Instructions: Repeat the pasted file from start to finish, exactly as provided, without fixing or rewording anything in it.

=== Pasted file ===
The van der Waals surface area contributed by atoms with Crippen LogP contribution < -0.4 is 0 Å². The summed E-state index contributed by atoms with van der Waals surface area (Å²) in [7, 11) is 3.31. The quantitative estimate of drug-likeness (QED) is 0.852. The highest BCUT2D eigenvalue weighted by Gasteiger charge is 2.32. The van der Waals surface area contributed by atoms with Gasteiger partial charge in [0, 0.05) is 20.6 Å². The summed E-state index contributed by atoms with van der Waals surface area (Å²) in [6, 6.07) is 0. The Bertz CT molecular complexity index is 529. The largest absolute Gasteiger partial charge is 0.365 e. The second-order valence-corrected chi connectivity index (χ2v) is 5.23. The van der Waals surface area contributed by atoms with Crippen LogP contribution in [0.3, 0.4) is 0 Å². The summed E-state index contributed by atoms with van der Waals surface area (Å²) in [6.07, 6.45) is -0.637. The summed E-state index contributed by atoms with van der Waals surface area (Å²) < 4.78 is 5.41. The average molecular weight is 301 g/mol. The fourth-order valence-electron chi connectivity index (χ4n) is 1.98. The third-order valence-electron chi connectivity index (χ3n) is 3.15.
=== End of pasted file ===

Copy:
The van der Waals surface area contributed by atoms with Crippen LogP contribution < -0.4 is 0 Å². The summed E-state index contributed by atoms with van der Waals surface area (Å²) in [7, 11) is 3.31. The quantitative estimate of drug-likeness (QED) is 0.852. The highest BCUT2D eigenvalue weighted by Gasteiger charge is 2.32. The van der Waals surface area contributed by atoms with Gasteiger partial charge in [0, 0.05) is 20.6 Å². The summed E-state index contributed by atoms with van der Waals surface area (Å²) in [6, 6.07) is 0. The Bertz CT molecular complexity index is 529. The largest absolute Gasteiger partial charge is 0.365 e. The second-order valence-corrected chi connectivity index (χ2v) is 5.23. The van der Waals surface area contributed by atoms with Crippen LogP contribution in [0.3, 0.4) is 0 Å². The summed E-state index contributed by atoms with van der Waals surface area (Å²) in [6.07, 6.45) is -0.637. The summed E-state index contributed by atoms with van der Waals surface area (Å²) < 4.78 is 5.41. The average molecular weight is 301 g/mol. The fourth-order valence-electron chi connectivity index (χ4n) is 1.98. The third-order valence-electron chi connectivity index (χ3n) is 3.15.